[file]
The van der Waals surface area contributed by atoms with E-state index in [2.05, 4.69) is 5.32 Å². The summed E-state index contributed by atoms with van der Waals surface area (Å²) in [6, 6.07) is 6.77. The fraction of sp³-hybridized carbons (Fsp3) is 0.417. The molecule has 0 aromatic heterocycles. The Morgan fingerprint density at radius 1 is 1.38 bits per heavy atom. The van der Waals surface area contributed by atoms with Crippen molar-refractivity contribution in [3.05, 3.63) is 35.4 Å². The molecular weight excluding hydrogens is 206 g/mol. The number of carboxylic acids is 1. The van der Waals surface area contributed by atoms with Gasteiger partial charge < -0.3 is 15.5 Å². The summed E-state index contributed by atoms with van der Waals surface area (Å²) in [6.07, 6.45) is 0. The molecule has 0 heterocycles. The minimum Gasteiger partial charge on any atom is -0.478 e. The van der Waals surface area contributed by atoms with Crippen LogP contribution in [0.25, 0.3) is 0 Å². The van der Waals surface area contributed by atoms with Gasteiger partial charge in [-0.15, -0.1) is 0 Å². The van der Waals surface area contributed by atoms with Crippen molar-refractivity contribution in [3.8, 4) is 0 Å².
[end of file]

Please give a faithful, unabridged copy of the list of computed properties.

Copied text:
The van der Waals surface area contributed by atoms with E-state index in [2.05, 4.69) is 5.32 Å². The summed E-state index contributed by atoms with van der Waals surface area (Å²) in [6, 6.07) is 6.77. The fraction of sp³-hybridized carbons (Fsp3) is 0.417. The molecule has 0 aromatic heterocycles. The Morgan fingerprint density at radius 1 is 1.38 bits per heavy atom. The van der Waals surface area contributed by atoms with Crippen molar-refractivity contribution in [3.05, 3.63) is 35.4 Å². The molecular weight excluding hydrogens is 206 g/mol. The number of carboxylic acids is 1. The van der Waals surface area contributed by atoms with Gasteiger partial charge < -0.3 is 15.5 Å². The summed E-state index contributed by atoms with van der Waals surface area (Å²) in [6.07, 6.45) is 0. The molecule has 0 heterocycles. The minimum Gasteiger partial charge on any atom is -0.478 e. The van der Waals surface area contributed by atoms with Crippen LogP contribution in [0.25, 0.3) is 0 Å². The van der Waals surface area contributed by atoms with Gasteiger partial charge in [-0.15, -0.1) is 0 Å². The van der Waals surface area contributed by atoms with Crippen molar-refractivity contribution in [3.8, 4) is 0 Å².